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Increasing follower engagement on LinkedIn

April 23, 2013

Published here on April 10, 2013

LinkedIn was destined to become a vital social platform for B2B marketers. Facebook, Pinterest, Instagram? They’re all bright colors, exclamation points and funky hashtags — aimed at making people feel good. Contrast that with LinkedIn, the professional, informative website that centers on business-based relationships. Sounds kind of like B2C vs. B2B, right?

But ignoring the abstract, LinkedIn is absolutely valuable for B2B marketing. As Social Media Today reported last month, LinkedIn “has a visitortolead conversion ratio of 2.74 percent, which is outstanding.”

With that in mind, it’s time we all got a little more engaging on LinkedIn. Here are a few tips on getting started.

Ask questions:

Hewlett-Packard (with its 1 million followers) says it asks questions from followers as a way of increasing online engagement. It works out great — HP is able to stay on top of the needs of its audience, and the responses provide content for blog posts.

Says HP: “This approach is working: Our followers are highly engaged, not just in sharing and linking to our content, but in offering thoughtful, genuine comments. They’re responding well to the customized messages that LinkedIn lets us deliver to them, and they’re much more likely to recommend HP solutions. It’s been exciting to watch our community grow and engage with each other.”

In some of your status updates, think about adding in a question, prompting followers to add their thoughts in a comment.

Change it up:

LinkedIn (via its blog) recommends posting things other than run-of-the-mill hiring announcements and articles. Possible content can include photos and YouTube videos.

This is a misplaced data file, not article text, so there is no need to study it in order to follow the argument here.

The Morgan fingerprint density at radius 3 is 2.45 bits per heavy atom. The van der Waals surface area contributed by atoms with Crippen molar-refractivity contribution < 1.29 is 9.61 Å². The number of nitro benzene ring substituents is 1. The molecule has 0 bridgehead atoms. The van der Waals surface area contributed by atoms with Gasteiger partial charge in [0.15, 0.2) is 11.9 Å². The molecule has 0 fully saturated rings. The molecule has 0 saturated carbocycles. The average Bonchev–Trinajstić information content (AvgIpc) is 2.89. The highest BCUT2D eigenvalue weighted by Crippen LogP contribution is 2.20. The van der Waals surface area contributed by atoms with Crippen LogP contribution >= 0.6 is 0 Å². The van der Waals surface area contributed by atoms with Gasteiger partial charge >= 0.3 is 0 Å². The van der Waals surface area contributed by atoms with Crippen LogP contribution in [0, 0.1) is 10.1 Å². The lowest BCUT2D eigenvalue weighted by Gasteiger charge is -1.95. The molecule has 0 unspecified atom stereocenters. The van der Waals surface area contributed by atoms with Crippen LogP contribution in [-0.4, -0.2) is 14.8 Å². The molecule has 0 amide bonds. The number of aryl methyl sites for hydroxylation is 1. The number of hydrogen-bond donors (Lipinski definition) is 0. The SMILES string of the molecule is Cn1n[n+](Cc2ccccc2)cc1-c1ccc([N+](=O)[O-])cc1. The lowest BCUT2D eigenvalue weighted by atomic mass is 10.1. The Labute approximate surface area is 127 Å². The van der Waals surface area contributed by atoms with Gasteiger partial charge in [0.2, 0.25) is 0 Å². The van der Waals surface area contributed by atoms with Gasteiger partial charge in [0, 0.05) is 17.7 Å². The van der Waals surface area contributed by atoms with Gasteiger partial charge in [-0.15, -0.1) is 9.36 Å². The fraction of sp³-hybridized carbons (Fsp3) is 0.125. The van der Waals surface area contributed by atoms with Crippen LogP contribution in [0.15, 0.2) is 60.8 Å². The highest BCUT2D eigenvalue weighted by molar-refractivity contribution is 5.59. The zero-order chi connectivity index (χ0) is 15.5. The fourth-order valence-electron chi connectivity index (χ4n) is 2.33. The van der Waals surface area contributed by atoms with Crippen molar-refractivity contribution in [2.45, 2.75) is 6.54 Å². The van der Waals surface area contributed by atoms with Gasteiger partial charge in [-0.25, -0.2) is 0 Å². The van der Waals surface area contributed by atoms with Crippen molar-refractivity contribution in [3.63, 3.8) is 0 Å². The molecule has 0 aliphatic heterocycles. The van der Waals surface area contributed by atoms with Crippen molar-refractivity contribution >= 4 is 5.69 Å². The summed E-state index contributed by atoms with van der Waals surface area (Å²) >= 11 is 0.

This is not to say you need to start posting cartoons and funny office photos. It should still be professional and informative. Look at the Harvard Business School Executive Education for a good example; it keeps its feed interesting with videos, podcasts and Twitter-chat announcements.

Link to the company page in email signatures:

In another blog post, LinkedIn recommends adding a link to your company page in employee email signatures. It’s along the same lines as signing off a blog post with your Twitter handle. Short. Simple. Easy fix.

Participate in group discussions:

Participating in discussions is a key to success on any social media platform, as it’s the best route to engage followers. It’s easy to do in LinkedIn — the website does a lot of the work for you with its “Groups.” Join a few groups in your industry and make worthwhile contributions. Set goals such as having employees comment on at least one discussion every week.

The benefit here is two-fold: One, you’re getting your company name out there; simply increasing visibility will inevitably pay off in gaining followers. Two, you’re establishing yourself (and therefore your company) as an expert in your field. By offering advice, putting forth your own ideas and commenting on important industry trends, you can show that you know what you’re talking about, and thus the best one for the job.

Time posts appropriately:

Dell, which has close to 450,000 followers, recommends timing your posts to the schedules of your audience.

Says Dell: “Keep your audience in mind when posting; try to post at the beginning of the workday if you are hoping to reach people at work or later in the day or early evening if you hope to reach people checking in from home.”

Remember the basic rule of marketing: it’s all about meeting consumers’ needs.

Need more? Check out our Techpreneur Spotlight How-To-Guide for LinkedIn.

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